Six top business leaders are battling it out to become the next chairman of regional development agency Advantage West Midlands.
The Birmingham Post has learned that they are Sir Roy McNulty, Brian Woods-Scawen, Bob Dover, Mike Beasley, Derek Harris and Barry Cleverdon. They are looking to succeed Nick Paul who steps down from the post in December.
Whoever wins will play a critical role in the future of the region in everything from inward investment to regeneration. The two to three day a week post pays around £80,000 and is for three years, with a three year option.
The three front runners are believed to be Sir Roy, Mr Dover and Mr Woods-Scawen.
Sir Roy is a 70-year-old father of three who has been the £90,000-a-year, three-day-a-week chairman of the Civil Aviation Authority since 2001. He divides his week between regulating Britain’s crowded airspace and helping to deliver the 2012 London Olympic Games in his other role as deputy chairman of the Olympic Delivery Authority.
One-time chairman of Belfast-based aerospace company Shorts Brothers, he lives in Warwick.
Sir Roy is believed to tick all the main boxes - a global player with a strong regeneration background in Northern Ireland being major attributes. His age could count against him, though.
Bob Dover is the former Land Rover, Jaguar and Aston Martin boss who has an impressive record in the motor industry. He was reputed to have been in bed with private equity interests in the bid battle for Land Rover and Jaguar, but Indian group Tata appears to have clinched that deal.
He is credited with much of the recent success of Land Rover and Aston Martin. But his experience could be considered too sector limited.
Brian Woods-Scawen is a chartered accountant and former executive chairman of the Midlands region of PricewaterhouseCoopers.
He was a board member of Advantage West Midlands from its formation in 1998 until 2003, chairman of West Bromwich Building Society and chairman of Coventry Solihull and Warwickshire Partnership. He fought Mr Paul for the role last time round and knows his way around government departments.
A professional services background rather than an industrial production one counted against him previously, and could again.
As could his role with Birmingham's failed Capital of Culture bid - and he hates that being dug up.
However he played an instrumental role in minimising the fall-out from Peugeot's axing of its Coventry factory, an effort which was widely praised.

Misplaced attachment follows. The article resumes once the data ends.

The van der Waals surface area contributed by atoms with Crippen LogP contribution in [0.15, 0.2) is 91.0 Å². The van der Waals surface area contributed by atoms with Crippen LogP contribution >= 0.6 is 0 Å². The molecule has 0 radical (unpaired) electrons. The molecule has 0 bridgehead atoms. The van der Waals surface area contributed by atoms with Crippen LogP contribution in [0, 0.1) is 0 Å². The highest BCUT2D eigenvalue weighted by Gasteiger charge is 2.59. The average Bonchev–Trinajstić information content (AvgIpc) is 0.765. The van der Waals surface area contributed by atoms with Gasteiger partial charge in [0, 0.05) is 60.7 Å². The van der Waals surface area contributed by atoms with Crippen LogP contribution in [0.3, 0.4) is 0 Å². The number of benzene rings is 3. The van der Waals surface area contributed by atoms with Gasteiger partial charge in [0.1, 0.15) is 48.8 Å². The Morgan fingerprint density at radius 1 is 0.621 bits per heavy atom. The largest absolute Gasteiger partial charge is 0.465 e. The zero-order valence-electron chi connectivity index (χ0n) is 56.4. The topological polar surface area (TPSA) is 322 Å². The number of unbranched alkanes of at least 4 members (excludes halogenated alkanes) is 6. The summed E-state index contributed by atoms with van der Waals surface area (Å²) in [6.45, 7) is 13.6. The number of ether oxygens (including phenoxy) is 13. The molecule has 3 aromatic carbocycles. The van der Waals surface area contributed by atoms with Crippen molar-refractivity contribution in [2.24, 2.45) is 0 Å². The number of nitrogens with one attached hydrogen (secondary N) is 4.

"Some people like him; some people don't," said one AWM watcher. "Some people think he will be good; others think he will be divisive."
Mr Woods-Scawen is said to have been campaigning hard, but a 'Stop Woods-Scawen' lobby seems out to block him.
Mr Beasley is the former managing director of Jaguar Cars and former chairman of the West Midlands region of the CBI. He is well respected in industry circles, has the global connections but some would mark him down in areas like regeneration.
The two supposed outsiders are Mr Harris and Mr Cleverdon.
Mr Harris is chief executive of Aston Science Park so has plenty of experience in innovation and regeneration. But he will need to convince on manufacturing.
Mr Cleverdon is the former chief executive of the NEC Group that includes Birmingham’s International Convention Centre and the National Exhibition Centre.
But he rather blotted his copybook by being appointed to the London Mayoral Commission examining the potential for an International Convention Centre in London.
Interviews are scheduled for March and April with a decision not due until July.
The winner will be taking over a different AWM which, by 2010, will also have acquired housing, transport and planning powers from the West Midlands Assembly.
The chairman will need good business acumen, leadership and people skills.
"You need someone who can bring it all together," said the source. "But they have also to be tough and say 'this is the direction we want to go'."
AWM employs 285 people but could soon have less. It is likely in future to take a more strategic approach, delegating more of what it does itself to councils and industry bodies.
The chairman will be expected to contribute to closing the productivity gap of £10 billion between the West Midlands and the national average.
Helping existing businesses and encouraging the creation of new ones is AWM's main task.
Improving skills - particularly management skills - sorting out the Business Link advisory service and finding a way to tackle transport bottlenecks will all be on the next chairman's agenda.